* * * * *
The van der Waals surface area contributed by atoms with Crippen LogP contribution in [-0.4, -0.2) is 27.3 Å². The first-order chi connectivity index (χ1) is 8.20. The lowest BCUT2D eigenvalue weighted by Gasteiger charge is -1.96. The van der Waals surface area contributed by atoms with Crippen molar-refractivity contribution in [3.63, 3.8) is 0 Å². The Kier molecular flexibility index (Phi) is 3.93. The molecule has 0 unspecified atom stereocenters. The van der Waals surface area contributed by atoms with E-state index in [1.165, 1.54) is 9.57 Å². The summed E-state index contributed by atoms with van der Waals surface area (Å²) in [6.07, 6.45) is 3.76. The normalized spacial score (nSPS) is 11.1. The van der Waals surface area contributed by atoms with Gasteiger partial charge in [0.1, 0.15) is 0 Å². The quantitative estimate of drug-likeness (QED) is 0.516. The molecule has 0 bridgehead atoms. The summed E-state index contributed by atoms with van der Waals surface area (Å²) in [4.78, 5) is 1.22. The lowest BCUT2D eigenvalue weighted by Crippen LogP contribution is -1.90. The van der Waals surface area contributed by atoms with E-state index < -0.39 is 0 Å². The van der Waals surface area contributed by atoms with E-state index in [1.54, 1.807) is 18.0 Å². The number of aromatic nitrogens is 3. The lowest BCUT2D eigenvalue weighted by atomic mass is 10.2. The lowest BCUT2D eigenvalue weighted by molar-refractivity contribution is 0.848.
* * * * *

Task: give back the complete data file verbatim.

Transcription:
The van der Waals surface area contributed by atoms with Crippen LogP contribution in [-0.4, -0.2) is 27.3 Å². The first-order chi connectivity index (χ1) is 8.20. The lowest BCUT2D eigenvalue weighted by Gasteiger charge is -1.96. The van der Waals surface area contributed by atoms with Crippen molar-refractivity contribution in [3.63, 3.8) is 0 Å². The Kier molecular flexibility index (Phi) is 3.93. The molecule has 0 unspecified atom stereocenters. The van der Waals surface area contributed by atoms with E-state index in [1.165, 1.54) is 9.57 Å². The summed E-state index contributed by atoms with van der Waals surface area (Å²) in [6.07, 6.45) is 3.76. The normalized spacial score (nSPS) is 11.1. The van der Waals surface area contributed by atoms with Gasteiger partial charge in [0.1, 0.15) is 0 Å². The quantitative estimate of drug-likeness (QED) is 0.516. The molecule has 0 bridgehead atoms. The summed E-state index contributed by atoms with van der Waals surface area (Å²) in [4.78, 5) is 1.22. The lowest BCUT2D eigenvalue weighted by Crippen LogP contribution is -1.90. The van der Waals surface area contributed by atoms with E-state index < -0.39 is 0 Å². The van der Waals surface area contributed by atoms with E-state index in [1.54, 1.807) is 18.0 Å². The number of aromatic nitrogens is 3. The lowest BCUT2D eigenvalue weighted by atomic mass is 10.2. The lowest BCUT2D eigenvalue weighted by molar-refractivity contribution is 0.848.